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4. The following ordinary members were elected :-
(1) Tarini Charan Rath, Esq., B.A., District Munsif, Aska,
District Ganjam.

(2) Pandit Mrutyunjaya Rath, Banibhusan Kavyatirth,
R. C. School, Cuttack.

(3) Babu Devaki Prasad, B.A., University Student, Patna


(4) Pandit Syamaji Sarma, Head Pandit, Patna City School.

(5) Babu Madhusudan Das, B.A., Oriya Translator to the Government of Bihar and Orissa, Cuttack.

(6) R. Shaw, Esq., Registrar, Patna University.

(7) P. R. Das, Esq., Barrister-at-Law, Patna High Court,


Copies of the article on the Hathi-gumpha Inscription of Khāravela, by Mr. K. P. Jayaswal, are available at the Society's Office. Price, Rs. 2 per copy.

B. & O. G. P. (M. & P.) No. 14-764-20-5-1918-A. W. G.

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Printed by the Superintendent, Government Printing, Bihar and Orissa.

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For the year 1918.


His Honour Sir Edward Albert Gait, K.C.S.I., C.I.E., I.C.S.

The Hon'ble Sir Edward Vere Levinge, K.C.I.E., C.S.I., I.C.S.

The Hon'ble Sir William Henry Hoare Vincent, Kt., I.C.S.

The Hon'ble Maharaja Bahadur Sir Rameswar Singh, G.C.I.E., of Darbhanga.

The Hon'ble Maharaja Bahadur Sir Ravaneswar Prasad Singh, K.C.I.E., of Gidhaur.

Maharaja Sir Bir Mitradaya Singh Deo, K.C.I.E., of Sonepur State.

The Hon'ble Sir Thomas Fredrick Dawson Miller, Kt., K.C.

Raja Kamaleswari Prasad Singh.


His Honour Sir Edward Albert Gait, K.C.S.I., C.I.E., I.C.S.


The Hon'ble Mr. E. H. C. Walsh, C.S.I., I.C.S.

General Secretary.

K. P. Jayaswal, Esq., M.A., Bar.-at-Law.

Joint Secretary.

R. W. F. Shaw, Esq., M.A.


Professor Jogindra Nath Samaddar, B.A.

Departmental Secretaries.

Secretaries for History Section-K. P. Jayaswal, Esq., M.A. (Oxon.), Bar-at-Law, and Professor J. N. Samaddar, B.A.

Secretary for Archæology and Numismatics-The Hon'ble Mr. E. H. C. Walsh, C.S.I., I.C.S.

Secretary for Anthropology and Folk-lore-Babu S. C. Roy, M.A., B.L. Secretaries for Philology-Mahamahopadhyaya Pandit Hara Prasad Shastri, M.A., C.I.E., and Nawab Shams-ul-'Ulama Saiyid Imdad Imam.

(Continued on page 8 of cover.)

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I.-Sites in Rajgir Associated with Buddha and His Disciples.

By D. N. Sen, M.A.

EVERY hill, dale, ravine or torrent which constitutes the environment of Rajagriha has its sacred associations and is redolent of memories which are so dear to the devout Buddhist. Each sacred spot had a landmark raised by pious hands to commemorate some episode in the life of the Master. These have now either disappeared altogether, or are buried under the earth, or form shapeless mounds, not easy to identify, and the mass of legends which have grown round them, like the luxuriant tropical vegetation which now covers the sites, has made it still more difficult to explore them successfully. Buddha spoke thus to Ananda, not long before the parinibbāna :·


Delightful, O Ananda is Rajagaha. Delightful is Gijjhakūṭa mountain. Delightful is Gotama-Nigrodha. Delightful is Chorapapata. Delightful is Sattapanna Guha by the side of Vebhāra. Delightful is the black rock by the side of Isigili. Delightful is Sappasondika Pabbhāra in Sitavana. Delightful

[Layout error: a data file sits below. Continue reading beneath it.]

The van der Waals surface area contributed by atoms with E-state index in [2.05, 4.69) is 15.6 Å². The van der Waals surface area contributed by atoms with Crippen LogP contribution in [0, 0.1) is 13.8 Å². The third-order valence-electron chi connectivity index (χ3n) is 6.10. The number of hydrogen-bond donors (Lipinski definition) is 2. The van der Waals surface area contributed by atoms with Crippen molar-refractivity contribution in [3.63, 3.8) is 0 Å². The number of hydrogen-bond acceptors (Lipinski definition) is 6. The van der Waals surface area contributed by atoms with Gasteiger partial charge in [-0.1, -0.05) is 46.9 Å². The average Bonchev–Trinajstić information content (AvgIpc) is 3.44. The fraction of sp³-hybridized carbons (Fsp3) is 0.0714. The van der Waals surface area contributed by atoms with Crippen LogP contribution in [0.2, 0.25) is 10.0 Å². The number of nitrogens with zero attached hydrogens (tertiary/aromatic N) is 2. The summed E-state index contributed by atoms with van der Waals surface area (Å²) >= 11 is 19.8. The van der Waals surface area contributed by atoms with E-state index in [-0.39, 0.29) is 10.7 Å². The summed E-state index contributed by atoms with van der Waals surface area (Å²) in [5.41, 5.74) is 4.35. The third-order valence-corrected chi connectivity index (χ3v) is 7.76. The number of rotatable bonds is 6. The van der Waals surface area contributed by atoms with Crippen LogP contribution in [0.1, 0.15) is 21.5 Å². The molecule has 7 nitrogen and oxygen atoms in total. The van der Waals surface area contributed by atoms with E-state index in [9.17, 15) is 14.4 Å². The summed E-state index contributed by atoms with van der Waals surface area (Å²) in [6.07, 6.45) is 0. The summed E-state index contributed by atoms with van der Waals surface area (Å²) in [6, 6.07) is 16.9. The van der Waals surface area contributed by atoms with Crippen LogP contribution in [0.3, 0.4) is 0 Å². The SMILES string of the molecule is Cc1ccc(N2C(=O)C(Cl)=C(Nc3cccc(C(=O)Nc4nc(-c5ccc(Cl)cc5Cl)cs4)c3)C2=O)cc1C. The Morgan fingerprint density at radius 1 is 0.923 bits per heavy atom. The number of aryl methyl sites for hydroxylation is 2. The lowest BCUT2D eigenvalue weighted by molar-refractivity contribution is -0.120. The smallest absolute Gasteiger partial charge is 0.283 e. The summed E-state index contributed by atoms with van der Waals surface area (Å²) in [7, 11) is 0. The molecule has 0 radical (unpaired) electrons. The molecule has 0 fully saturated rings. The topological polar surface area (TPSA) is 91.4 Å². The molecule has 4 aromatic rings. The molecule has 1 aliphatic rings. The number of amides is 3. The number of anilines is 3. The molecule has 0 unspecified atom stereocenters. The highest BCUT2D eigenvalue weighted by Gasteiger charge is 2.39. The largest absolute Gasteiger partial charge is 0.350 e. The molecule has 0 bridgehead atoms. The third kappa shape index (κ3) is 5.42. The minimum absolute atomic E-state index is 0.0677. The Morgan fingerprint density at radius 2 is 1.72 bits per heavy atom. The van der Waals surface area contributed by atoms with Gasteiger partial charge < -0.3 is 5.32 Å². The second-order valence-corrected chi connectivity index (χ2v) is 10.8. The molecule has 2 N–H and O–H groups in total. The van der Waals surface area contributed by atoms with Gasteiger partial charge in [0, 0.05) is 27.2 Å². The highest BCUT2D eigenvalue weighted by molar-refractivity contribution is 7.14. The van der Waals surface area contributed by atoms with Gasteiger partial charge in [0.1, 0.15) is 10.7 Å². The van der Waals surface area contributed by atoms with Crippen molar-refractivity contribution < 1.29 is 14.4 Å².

is Tapodārāma. Delightful is Kalandaka Nivāpa in Veluvana. Delightful is Jivakambavana. Delightful is the deer forest in Maddakuchchhi. "*

Those were the closing days of the Master's long ministry. He knew that the time was at hand when he must bid adieu to this world. His thoughts turned fondly to the various spots in Rajagaha which were so dear to his memory.

In another connection, the same names, as are given in the extract quoted above, occur:

+"Oh, friend Dabba, arrange our residence in Gijjhakūta, our residence in Chora-pipāta, ours at the black rock by the side of Isigili, ours in the Sattapanna Guhā by the side of Vebhāra, ours in the Sappasondika Pabbhāra in Sitavana, ours in the ravine of the Gomati, ours in the ravine of the Tapoda, ‡ ours in the mango grove of Jivaka, ours in the deer forest in Maddakuchchhi." Paṇḍavā mountain, Pippala Guhā, Sumāgadhā Pokkharani, Sappinika river, Paribbājakārāma, Latthivaña are some of the other places associated with Tathāgata and his immediate disciples.

Giribbaja, the hill-girt city of Jarasandha, is often described in Pali literature as Magadhānam Giribbaja, i.e., the Giribbaja of the people of Magadha, which suggests that there was another Giribbaja in a different part of India. We find in the Rāmāyaṇa that the other Girivraja was the capital of the Kekayas, and lay to the west of the river Vipäsā:

"Then when their course so swift and leng,
Hlad worn their steeds though fleet and strong,
To Girivraja's splendid town,

They came by night, and lighted down."1

* Mahāparinibbana Sutta, page 86 (Burmese Edition). Vinaya, Vol. III, pages 159-160 (Oldenberg's Edition).

Tapoda-Sanskrit Taptoda, the stream into which the water from the hot springs flowed.-K.P.J.

§ Griffith's Rāmāyaṇa, Canto, LXVII.

1 Messengers were sent post-haste to the capital of the Kekayas to bring Bhurata after the death of Dasaratha and the passage quoted above describes their hurried journey to, and arrival at, the capital.

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